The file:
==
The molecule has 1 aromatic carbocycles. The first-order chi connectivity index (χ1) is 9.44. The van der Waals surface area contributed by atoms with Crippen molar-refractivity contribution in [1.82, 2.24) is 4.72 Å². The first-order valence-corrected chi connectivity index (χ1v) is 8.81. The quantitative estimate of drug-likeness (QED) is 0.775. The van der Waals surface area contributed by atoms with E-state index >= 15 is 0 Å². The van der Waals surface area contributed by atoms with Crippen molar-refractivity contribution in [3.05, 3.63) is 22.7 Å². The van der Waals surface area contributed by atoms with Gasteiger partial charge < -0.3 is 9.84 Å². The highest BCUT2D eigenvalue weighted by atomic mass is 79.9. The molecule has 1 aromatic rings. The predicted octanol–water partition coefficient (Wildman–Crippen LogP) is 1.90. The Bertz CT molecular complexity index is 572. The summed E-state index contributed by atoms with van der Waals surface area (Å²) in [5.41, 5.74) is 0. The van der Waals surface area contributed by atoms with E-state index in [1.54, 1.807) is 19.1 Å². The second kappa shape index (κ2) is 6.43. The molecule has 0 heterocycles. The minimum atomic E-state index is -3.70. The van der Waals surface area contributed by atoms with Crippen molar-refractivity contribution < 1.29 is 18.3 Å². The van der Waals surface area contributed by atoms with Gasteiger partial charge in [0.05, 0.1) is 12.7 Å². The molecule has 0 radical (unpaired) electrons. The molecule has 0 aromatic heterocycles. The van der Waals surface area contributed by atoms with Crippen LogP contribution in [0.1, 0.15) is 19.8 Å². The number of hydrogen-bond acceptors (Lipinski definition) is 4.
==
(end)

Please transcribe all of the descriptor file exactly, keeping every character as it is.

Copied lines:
The molecule has 1 aromatic carbocycles. The first-order chi connectivity index (χ1) is 9.44. The van der Waals surface area contributed by atoms with Crippen molar-refractivity contribution in [1.82, 2.24) is 4.72 Å². The first-order valence-corrected chi connectivity index (χ1v) is 8.81. The quantitative estimate of drug-likeness (QED) is 0.775. The van der Waals surface area contributed by atoms with E-state index >= 15 is 0 Å². The van der Waals surface area contributed by atoms with Crippen molar-refractivity contribution in [3.05, 3.63) is 22.7 Å². The van der Waals surface area contributed by atoms with Gasteiger partial charge < -0.3 is 9.84 Å². The highest BCUT2D eigenvalue weighted by atomic mass is 79.9. The molecule has 1 aromatic rings. The predicted octanol–water partition coefficient (Wildman–Crippen LogP) is 1.90. The Bertz CT molecular complexity index is 572. The summed E-state index contributed by atoms with van der Waals surface area (Å²) in [5.41, 5.74) is 0. The van der Waals surface area contributed by atoms with E-state index in [1.54, 1.807) is 19.1 Å². The second kappa shape index (κ2) is 6.43. The molecule has 0 heterocycles. The minimum atomic E-state index is -3.70. The van der Waals surface area contributed by atoms with Crippen molar-refractivity contribution < 1.29 is 18.3 Å². The van der Waals surface area contributed by atoms with Gasteiger partial charge in [0.05, 0.1) is 12.7 Å². The molecule has 0 radical (unpaired) electrons. The molecule has 0 aromatic heterocycles. The van der Waals surface area contributed by atoms with Crippen LogP contribution in [0.1, 0.15) is 19.8 Å². The number of hydrogen-bond acceptors (Lipinski definition) is 4.